U.K. Failing To Meet Needs of HIV-Positive Residents, Report Says
Despite a strong commitment to fighting HIV/AIDS worldwide, the government of the United Kingdom is not meeting the needs of its HIV-positive residents, according to a report released on Wednesday by the National AIDS Trust, London's Guardian reports (Boseley, Guardian, 6/7). According to an NAT release, the report finds there is a "loss of political focus" to fight HIV/AIDS domestically, citing a November 2004 government policy paper on public health that does not mention HIV. The report says the government has diverted funding from HIV prevention programs (NAT release, 6/8). According to an Ipsos MORI poll commissioned by NAT and released in April, knowledge about HIV transmission has decreased in the past five years in Great Britain (Kaiser Daily HIV/AIDS Report, 4/11). The government also has supported policies that "ignore the human rights many of the most vulnerable to HIV infection, such as prisoners and migrants from high prevalence countries," according to the report (NAT release, 6/8). A recent decision by the U.K. Home Office authorizes hundreds of HIV-positive people living in the country -- where they are receiving antiretroviral therapy -- to be deported to their home countries (Kaiser Daily HIV/AIDS Report, 5/22). In addition, NAT said it does not know of any "high level" HIV/AIDS-related speeches made by Prime Minister Tony Blair or any of his cabinet ministers in the past two years, according to the report ("HIV in the United Kingdom; A Progress Report -- 2006," June 2006). There are about 60,000 HIV-positive people living in the United Kingdom, about 20,000 of whom do not know they are living with the virus. There was a record high 7,750 new HIV cases in 2005 (NAT release, 6/8).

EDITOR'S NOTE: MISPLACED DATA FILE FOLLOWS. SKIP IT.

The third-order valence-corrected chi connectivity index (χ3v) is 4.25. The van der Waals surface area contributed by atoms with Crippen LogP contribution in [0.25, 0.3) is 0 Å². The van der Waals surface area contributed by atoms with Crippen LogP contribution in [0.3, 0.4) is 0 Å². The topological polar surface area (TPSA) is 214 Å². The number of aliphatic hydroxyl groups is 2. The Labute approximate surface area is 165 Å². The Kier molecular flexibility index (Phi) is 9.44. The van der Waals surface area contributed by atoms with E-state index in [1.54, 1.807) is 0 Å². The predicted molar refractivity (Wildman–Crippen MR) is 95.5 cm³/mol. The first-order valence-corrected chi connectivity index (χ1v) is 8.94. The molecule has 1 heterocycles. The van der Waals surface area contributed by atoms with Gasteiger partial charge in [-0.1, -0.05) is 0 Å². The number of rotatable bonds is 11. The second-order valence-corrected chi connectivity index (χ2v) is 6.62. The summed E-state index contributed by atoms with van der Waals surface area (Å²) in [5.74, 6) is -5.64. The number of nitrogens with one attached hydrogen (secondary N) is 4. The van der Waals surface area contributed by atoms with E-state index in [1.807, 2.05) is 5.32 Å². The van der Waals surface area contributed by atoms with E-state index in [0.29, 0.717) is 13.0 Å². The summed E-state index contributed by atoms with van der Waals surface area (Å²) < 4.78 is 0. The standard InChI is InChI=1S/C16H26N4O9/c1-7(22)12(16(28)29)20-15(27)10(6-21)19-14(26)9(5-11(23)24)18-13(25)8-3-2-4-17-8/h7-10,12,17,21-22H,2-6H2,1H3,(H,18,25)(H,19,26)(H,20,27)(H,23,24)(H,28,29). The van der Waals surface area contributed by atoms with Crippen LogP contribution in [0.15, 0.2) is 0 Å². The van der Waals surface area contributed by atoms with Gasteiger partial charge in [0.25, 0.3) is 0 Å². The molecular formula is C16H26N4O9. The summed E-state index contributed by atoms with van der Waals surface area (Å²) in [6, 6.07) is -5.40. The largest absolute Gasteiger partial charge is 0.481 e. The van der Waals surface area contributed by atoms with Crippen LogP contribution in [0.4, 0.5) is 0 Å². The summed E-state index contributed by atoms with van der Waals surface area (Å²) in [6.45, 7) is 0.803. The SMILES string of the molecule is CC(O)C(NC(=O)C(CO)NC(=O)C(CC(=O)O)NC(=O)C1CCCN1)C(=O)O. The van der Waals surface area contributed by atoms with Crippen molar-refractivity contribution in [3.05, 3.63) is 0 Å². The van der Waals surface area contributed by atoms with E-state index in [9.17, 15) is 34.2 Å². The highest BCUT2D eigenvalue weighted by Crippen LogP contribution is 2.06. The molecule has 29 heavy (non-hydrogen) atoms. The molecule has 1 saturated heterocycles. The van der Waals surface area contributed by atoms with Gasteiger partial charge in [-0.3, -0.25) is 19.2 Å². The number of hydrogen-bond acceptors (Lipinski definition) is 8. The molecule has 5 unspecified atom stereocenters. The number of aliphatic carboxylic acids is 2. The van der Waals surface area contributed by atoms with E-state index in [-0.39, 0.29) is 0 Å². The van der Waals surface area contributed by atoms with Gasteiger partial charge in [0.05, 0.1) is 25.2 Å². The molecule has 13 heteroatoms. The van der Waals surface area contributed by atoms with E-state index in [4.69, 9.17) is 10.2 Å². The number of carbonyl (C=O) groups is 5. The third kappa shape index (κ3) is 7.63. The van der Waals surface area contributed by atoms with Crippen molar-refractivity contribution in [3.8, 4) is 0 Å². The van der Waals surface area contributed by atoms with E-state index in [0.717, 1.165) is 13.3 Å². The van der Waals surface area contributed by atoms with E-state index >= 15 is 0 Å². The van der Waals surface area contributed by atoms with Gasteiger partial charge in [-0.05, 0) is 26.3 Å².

Reaction, Similar Report
"The government needs to mirror its impressive international statements in its policies back at home," NAT CEO Deborah Jack said (NAT release, 6/8). A U.K. Department of Health spokesperson said, "HIV is an important part of a broader approach to improving sexual health, backed by an investment of [about $553 million]," adding, "We are undertaking all the measures that we signed up to and are proud of the progress we made" (Shoffman, pinknews.co.uk, 6/8). A similar report released last month by the Open Society Institute's Public Health Watch HIV/AIDS Monitoring project finds that the U.S. has fallen short of meeting goals on controlling HIV/AIDS domestically, set at the 2001 U.N. General Assembly Special Session on HIV/AIDS (Kaiser Daily HIV/AIDS Report, 5/25).